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Candidates Look Ahead to Potomac Primaries

Voters in 24 states and American Samoa headed to the polls on Feb. 5 for the largest-ever "Super Tuesday" election. Sen. John McCain (R-Ariz.) racked up crucial early primary victories from New York to California, while former Arkansas governor Mike Huckabee won a series of contests in the South.

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By William Branigin
Washington Post Staff Writer
Wednesday, February 6, 2008; 2:44 PM

Republican Sen. John McCain moved closer to facing either of two Democratic senators, Hillary Rodham Clinton or Barack Obama, in November's presidential election after yesterday's Super Tuesday primaries and caucuses, but none of the candidates scored a decisive blow, and the campaigns' focus shifted today to a series of upcoming contests.

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With both the Republican and Democratic presidential nominations still undecided, candidates today began looking to races this weekend and next week, including the "Potomac primaries" Tuesday in Virginia, Maryland and Washington, D.C. For the first time in recent memory, those contests will carry some weight in determining the outcome of the nominating process.

The Clinton campaign, for one, wasted no time switching gears, sending out volunteers to woo commuters this morning at Metro stops in the Maryland suburbs.

"We're in a fierce competition, and we've got many more rounds to fight," Obama told a news conference today.

McCain, a four-term senator from Arizona, told reporters he hopes to unite Republicans behind his candidacy and "wrap this thing up as quickly as possible."

McCain emerged from Super Tuesday with a commanding lead in delegates, according to the latest counts today. He picked up 511 delegates with his victories in nine states -- including delegate-rich New York, Illinois and California -- giving him a total of 613, according to the Associated Press. That haul represents more than half the delegates needed to win the GOP nomination at the party's convention in Minneapolis in September.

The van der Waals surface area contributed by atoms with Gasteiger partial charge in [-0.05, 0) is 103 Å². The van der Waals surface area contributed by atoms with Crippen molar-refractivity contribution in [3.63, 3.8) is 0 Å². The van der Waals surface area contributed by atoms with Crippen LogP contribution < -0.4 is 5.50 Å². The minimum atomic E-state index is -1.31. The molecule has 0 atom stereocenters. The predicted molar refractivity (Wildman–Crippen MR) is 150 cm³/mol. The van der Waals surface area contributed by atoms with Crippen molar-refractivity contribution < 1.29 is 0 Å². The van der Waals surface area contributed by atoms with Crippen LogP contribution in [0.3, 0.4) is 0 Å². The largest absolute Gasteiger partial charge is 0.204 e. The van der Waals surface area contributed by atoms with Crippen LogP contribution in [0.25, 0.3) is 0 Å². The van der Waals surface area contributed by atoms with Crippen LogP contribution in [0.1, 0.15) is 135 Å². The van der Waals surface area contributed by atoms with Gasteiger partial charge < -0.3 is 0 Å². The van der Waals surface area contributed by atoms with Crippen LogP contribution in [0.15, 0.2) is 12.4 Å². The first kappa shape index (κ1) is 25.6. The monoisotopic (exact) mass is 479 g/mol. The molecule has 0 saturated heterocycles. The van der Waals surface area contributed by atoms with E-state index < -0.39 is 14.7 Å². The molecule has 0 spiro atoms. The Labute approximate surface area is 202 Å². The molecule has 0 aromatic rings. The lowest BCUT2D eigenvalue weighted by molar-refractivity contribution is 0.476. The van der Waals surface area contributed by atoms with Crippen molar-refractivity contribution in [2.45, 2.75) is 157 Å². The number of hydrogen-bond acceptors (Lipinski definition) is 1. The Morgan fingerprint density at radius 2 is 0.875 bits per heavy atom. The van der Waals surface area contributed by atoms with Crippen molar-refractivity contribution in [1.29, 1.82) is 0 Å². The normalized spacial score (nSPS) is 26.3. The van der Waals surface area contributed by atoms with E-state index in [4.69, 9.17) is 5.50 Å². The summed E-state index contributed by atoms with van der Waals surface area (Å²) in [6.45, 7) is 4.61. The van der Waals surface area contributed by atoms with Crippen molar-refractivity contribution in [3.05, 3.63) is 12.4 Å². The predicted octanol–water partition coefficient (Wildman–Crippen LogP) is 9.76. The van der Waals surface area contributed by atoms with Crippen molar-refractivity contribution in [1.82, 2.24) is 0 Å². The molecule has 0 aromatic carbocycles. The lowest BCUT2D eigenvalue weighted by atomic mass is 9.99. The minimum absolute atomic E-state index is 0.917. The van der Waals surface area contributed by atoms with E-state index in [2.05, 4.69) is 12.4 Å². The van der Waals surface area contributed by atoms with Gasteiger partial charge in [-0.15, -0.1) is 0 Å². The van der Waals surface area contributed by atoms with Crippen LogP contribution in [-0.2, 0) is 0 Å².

But McCain's leading rival, former Massachusetts governor Mitt Romney, won seven states, and former Arkansas governor Mike Huckabee emerged as a key player by capturing five. Romney came away from Super Tuesday with a total of 269 delegates, and Huckabee had 190, the AP reported. Rep. Ron Paul (Tex.) trailed with 14.

Clinton, a second-term Democratic senator from New York, won primaries or caucuses in eight states and the U.S. territory of American Samoa, capturing 584 delegates and bringing her total to 845, the AP said. Obama, who is in his first term as a senator from Illinois, took more states -- 13 -- but came away with fewer delegates, the news agency said, winding up with a total of 765. However, the Obama camp and NBC News produced different tallies that put the Illinois senator narrowly ahead of Clinton in total delegates. The Obama campaign projected him with a lead of 13 delegates, while NBC News estimated this afternoon that he leads Clinton by four delegates, 838 to 834.

Delegate counts have tended to be a moving target because they include both pledged and unpledged delegates and because a number of states have complex systems for allocating them.

One race -- the Democratic caucuses in New Mexico -- remained too close to call this morning, with Obama narrowly leading Clinton but not all precincts having yet reported.

The races drew record turnout in many of the 24 states that had contests yesterday, as voters streamed to the polls despite rough weather that ranged from torrential rains and deadly tornadoes in the South to heavy snow in Colorado. Dozens of people were reported killed in twisters that ravaged two primary states -- Arkansas and Tennessee -- as well as Kentucky and Mississippi, which did not have contests yesterday. The storms spawned more tornadoes today in Southern states.

Ahead of the Potomac primaries, five states have nominating contests this weekend. Democrats will vote in a primary in Louisiana and caucuses in Nebraska and Washington state on Saturday, plus caucuses in Maine on Sunday. Republicans are voting in caucuses Saturday in Kansas, Louisiana and Washington.


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